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Indeginous Australia: Invasion or Settlement? Essay

For generations Australians have been taught to believe the country was peacefully settled by Europeans. Discuss whether this is true or not.

Majority of Australians are taught to believe that Australia was a peacefully settled country by Europeans. Only Ancient Indigenous Australian communities know for a fact from their ancestors, that this is not true. Indigenous Australians lived in the country for thousands of years before the Europeans’ invasion. They believed the land owned them not they owned the land like the settlers believed.

The indigenous people respected the land and cared for it, they only used and killed what they needed and were smart resource planners. The developed new skills and immunity to the land and weather condition. When the Europeans arrived they considered the land as terra-nullius (no-mans land) which was free for the taking and they dis-respected and considered the local indigenous societies as nothing. This was also a gain for the Europeans as they didn’t own any land in the area yet.

Aborigines are natives to Australia and Tasmania. They have lived there for about 35,000 to 70,000 years. Their skin and hair are both dark. There are about 500 recorded tribes. Aboriginal tribes didn’t usually stay in one place for long, moving to watering places and setting up camp there. Aborigines lived in family groups and clans. Each clan has a place on their land where their spirits return when they die. They have to protect these places so they won’t upset their ancestral beings. The men were custodians, tool-makers, and hunters. The women took care of the children and gathered and fixed their food. The Aborigines used the land wisely and knew when to harvest the many plants they ate. Dingoes guarded their homes and helped the men hunt. The Aborigines were also traders. There were trade routes across the country. They traded stones, shells, boomerangs, and ochre, a yellow paint pigment. Along these trade routes they would have exchange ceremonies where they traded, sang songs, and danced.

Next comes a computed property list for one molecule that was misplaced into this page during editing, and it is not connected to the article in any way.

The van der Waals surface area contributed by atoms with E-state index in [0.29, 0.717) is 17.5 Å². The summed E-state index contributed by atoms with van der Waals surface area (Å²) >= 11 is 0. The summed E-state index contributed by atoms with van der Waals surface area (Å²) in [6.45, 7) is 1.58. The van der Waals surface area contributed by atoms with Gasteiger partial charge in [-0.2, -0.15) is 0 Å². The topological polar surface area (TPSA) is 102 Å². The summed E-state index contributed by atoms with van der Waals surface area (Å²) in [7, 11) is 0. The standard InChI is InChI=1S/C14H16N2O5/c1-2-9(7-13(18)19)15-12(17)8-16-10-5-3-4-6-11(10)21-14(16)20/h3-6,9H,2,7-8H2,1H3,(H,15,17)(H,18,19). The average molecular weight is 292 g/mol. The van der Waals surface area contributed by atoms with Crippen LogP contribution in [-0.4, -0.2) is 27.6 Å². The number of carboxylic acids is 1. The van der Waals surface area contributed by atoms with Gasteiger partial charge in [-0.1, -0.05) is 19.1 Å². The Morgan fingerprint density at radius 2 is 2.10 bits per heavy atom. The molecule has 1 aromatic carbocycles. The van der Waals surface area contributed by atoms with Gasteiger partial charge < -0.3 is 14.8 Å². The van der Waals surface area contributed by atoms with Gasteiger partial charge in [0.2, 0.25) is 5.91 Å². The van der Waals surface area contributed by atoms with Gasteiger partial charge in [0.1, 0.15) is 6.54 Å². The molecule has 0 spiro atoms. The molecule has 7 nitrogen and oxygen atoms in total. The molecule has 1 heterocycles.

The Aborigines were totally isolated until 1788, when the English arrived. Their traditions included music, singing, dancing, and art. They did paintings on dried tree bark with natural black, brown, yellow, white, and sometimes red colours. The paintings were originally used for tribal ceremonies and then destroyed shortly after the ceremonies were finished. In the 1940’s, however, the paintings became popular with art collectors and they became more widely made and distributed, provided that there were enough eucalyptus trees in the area because they needed the bark from the tree to draw on.

At the time when Sydney Cove was settled by the British there were 300,000 Aborigines in Australia and about 250 different languages were spoken. Since they didn’t have a system of government, no permanent settlement, and no land ownership, the British made them move. Many of the Aborigines got smallpox, measles, venereal disease, influenza, whooping cough, pneumonia, and tuberculosis and died. European invaders cut down forests and brought foreign animals to Australia. By 1860 there were 20 million sheep in Australia. The cattle and sheep destroyed the Aborigines’ water holes. White settlers and Aborigines were at war for the land and water. By 1900, traditional Aboriginal society was still in small groups in central and northern Australia.

In the early 1900’s, laws to protect the Aborigines were passed in every state. They also made restrictions for the Aborigines on owning land, where they could live, and even to whom they could marry.

Finally in 1967 the Australians voted Aborigines real citizens. They were given the same rights as everyone else. Some people still argue that what the Europeans did was right and they call it a settlement? But majority of the population that do know the truth, know that what was done was wrong and un-humane and know it was an invasion to the indigenous society/culture.

BIBLIOGRAPHY:

•http://library.thinkquest.org/28994/abhistory.html


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